No jobs for more than three out of four unemployed workers – This morning the Bureau of Labor Statistics released a discouraging November report from the Job Openings and Labor Turnover Survey (JOLTS), showing that job openings decreased by 80,000 in November, while revisions to earlier data reveal that there were 34,000 fewer job openings in October than previously reported.  The survey also showed other signs of weakness in November, as hires declined by 39,000, layoffs increased by 36,000, and quits decreased by 44,000.  The report underscores the rocky nature of the recovery.  The total number of job openings in November was 3.25 million, while the total number of unemployed workers was 15.0 million (the latter is from the Current Population Survey).  The ratio of unemployed workers to job openings was thus 4.6-to-1 in November, a deterioration from the revised October ratio of 4.5-to-1.  Despite November’s lapse, the job-seeker’s ratio has been generally improving since its peak of 6.3-to-1 in July 2009.  However, at 4.6-to-1 the ratio is more than three times its 2007 average of 1.5-to-1. 
 
Financial Armageddon: American Nightmare – Many, if not most, of us who have grown up in this country have been conditioned to believe in the American Dream — that vision, as James Truslow Adams described it, of "’a land in which life should be better and richer and fuller for everyone, with opportunity for each according to ability or achievement,’ regardless of social class or circumstances of birth." That was before the U.S. (and the rest of the world) got body-slammed by the worst financial crisis this century. Now, a growing number of ordinary Americans, like those the Orlando Sentinel writes about in "Recession Created ‘Epidemic’ of Homeless Families," are wondering if the dream of a better life has been transformed into the nightmare of seemingly never-ending hard times and the constant struggle to survive:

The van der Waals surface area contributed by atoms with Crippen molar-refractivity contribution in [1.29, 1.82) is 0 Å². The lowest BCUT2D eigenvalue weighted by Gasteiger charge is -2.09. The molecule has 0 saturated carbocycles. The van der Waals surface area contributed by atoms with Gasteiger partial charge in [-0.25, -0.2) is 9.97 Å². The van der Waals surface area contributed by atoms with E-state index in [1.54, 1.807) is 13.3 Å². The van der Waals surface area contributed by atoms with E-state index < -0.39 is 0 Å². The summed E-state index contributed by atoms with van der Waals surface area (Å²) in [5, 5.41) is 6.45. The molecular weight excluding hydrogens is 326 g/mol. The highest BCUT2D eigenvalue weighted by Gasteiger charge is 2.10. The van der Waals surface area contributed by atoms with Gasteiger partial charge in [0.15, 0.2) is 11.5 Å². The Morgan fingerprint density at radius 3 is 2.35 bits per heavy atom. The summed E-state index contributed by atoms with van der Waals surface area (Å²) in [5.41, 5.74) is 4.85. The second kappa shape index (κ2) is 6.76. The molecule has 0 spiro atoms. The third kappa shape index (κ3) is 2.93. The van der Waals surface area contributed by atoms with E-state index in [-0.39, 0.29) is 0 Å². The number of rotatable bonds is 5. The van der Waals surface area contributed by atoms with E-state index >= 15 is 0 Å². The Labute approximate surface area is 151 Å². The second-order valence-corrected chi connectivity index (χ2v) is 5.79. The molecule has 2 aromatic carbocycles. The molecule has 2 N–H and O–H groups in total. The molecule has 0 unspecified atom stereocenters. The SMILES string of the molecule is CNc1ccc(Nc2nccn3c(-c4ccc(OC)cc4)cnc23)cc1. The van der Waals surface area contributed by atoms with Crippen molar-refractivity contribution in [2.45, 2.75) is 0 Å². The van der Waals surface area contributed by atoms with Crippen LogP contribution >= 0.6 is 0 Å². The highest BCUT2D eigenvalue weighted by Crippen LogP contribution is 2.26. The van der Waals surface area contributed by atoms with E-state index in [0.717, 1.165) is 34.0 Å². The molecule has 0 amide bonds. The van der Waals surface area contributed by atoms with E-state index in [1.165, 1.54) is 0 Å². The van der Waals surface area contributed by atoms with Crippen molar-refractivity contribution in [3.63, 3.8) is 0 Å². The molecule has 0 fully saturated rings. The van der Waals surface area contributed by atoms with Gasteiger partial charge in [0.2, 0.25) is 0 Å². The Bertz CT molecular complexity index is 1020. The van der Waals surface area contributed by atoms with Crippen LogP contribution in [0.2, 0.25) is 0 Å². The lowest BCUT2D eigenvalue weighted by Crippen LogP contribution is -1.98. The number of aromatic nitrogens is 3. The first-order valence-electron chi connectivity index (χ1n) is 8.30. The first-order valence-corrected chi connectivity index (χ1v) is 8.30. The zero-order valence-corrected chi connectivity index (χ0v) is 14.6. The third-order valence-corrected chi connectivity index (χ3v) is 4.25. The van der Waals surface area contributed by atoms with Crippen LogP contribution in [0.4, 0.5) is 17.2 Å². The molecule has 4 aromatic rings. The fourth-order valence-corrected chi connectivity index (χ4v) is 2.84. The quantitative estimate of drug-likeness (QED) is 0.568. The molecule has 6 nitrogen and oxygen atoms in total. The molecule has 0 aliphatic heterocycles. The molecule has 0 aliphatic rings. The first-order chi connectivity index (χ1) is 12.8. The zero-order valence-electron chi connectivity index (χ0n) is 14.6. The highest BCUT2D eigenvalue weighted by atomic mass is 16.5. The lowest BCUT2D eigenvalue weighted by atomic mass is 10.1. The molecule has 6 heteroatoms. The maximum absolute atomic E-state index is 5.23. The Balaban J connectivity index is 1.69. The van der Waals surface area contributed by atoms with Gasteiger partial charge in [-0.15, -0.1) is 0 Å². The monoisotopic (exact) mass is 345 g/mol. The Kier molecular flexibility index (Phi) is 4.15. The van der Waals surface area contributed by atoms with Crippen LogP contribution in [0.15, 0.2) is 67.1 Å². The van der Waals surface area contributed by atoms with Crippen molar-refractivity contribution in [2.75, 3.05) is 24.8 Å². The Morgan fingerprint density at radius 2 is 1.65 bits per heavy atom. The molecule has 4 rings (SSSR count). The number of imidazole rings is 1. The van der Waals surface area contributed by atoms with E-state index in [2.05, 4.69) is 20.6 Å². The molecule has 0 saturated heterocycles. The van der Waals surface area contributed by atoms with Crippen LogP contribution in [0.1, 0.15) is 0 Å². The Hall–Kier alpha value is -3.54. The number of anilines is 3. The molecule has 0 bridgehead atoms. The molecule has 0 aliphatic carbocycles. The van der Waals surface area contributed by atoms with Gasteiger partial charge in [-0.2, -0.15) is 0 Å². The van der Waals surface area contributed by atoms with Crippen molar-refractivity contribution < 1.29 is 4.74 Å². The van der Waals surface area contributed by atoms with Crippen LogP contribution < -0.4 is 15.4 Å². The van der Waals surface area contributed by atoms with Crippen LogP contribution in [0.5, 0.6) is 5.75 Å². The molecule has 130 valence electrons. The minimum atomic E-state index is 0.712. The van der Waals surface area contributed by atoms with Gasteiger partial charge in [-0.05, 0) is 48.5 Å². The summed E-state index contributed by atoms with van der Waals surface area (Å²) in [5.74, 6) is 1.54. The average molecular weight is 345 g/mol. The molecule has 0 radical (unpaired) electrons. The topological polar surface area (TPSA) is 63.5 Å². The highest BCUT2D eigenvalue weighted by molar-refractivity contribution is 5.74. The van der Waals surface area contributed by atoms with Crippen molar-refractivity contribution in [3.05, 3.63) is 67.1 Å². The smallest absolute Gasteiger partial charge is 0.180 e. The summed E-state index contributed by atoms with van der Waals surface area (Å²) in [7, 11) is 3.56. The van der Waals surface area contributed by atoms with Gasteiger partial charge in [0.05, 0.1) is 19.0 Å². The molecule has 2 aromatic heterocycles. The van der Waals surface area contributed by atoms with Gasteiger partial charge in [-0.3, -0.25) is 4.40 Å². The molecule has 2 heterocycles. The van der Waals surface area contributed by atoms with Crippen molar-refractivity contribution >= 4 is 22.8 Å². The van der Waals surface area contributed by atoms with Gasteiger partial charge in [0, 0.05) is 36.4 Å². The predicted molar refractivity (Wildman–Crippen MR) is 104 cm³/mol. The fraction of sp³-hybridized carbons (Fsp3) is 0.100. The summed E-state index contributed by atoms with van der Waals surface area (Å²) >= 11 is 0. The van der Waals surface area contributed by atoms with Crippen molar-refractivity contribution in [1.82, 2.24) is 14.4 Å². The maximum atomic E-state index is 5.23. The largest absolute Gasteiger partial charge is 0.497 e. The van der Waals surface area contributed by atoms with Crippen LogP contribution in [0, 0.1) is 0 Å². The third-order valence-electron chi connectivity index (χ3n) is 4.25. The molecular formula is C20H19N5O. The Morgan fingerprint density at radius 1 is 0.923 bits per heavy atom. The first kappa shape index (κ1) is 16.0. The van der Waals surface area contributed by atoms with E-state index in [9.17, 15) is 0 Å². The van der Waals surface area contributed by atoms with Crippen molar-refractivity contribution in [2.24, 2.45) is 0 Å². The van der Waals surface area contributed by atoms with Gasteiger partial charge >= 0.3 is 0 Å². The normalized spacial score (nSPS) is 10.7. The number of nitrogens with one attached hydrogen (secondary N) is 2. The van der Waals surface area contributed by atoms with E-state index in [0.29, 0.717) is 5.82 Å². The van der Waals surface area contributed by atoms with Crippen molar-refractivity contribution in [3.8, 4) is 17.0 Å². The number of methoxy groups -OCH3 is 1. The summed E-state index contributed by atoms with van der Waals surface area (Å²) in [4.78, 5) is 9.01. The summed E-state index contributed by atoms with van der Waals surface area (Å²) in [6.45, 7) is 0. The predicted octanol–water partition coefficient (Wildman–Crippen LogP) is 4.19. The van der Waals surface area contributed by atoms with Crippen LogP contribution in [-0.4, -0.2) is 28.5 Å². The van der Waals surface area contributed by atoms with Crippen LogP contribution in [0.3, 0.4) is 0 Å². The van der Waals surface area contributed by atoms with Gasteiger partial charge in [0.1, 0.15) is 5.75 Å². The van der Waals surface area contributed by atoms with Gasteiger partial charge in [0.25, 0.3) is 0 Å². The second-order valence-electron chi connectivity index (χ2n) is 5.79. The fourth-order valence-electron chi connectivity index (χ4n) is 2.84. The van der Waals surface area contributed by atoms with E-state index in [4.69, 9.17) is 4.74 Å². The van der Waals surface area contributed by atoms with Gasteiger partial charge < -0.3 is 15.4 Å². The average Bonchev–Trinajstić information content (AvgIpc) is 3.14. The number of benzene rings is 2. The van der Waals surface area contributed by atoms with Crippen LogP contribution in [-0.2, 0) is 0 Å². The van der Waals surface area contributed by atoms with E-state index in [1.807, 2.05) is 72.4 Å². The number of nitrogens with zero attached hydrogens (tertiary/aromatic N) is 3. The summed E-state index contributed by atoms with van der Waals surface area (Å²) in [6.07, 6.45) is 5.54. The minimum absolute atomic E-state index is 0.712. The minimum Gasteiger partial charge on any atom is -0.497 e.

Will home prices fall back below 2009 low? – As I have noted in the past, since the home price index data provided by Radar Logic is more timely, unadjusted and un-smoothed it is particularly useful for gaining deeper visibility over our housing markets especially in light of the distortions created by the massive government tax gimmick and other malfeasance. By contrast, recognize that because the S&P/Case-Shiller (CSI) data is a two month lagged and a three month moving average, the index data will reflect price movement resulting from the government’s housing tax scam (asBostonBubble pointed out) until at least the February 2011 release. The Radar logic data, on the other hand, while lagged by 60 days is reported daily and, more importantly, is NOT SMOOTHED or adjusted so you can expect to see the underlying trends more precisely and substantially sooner than with the CSI. The latest data shows that as of the middle of early November, prices are 2.27% below the level seen in November 2009.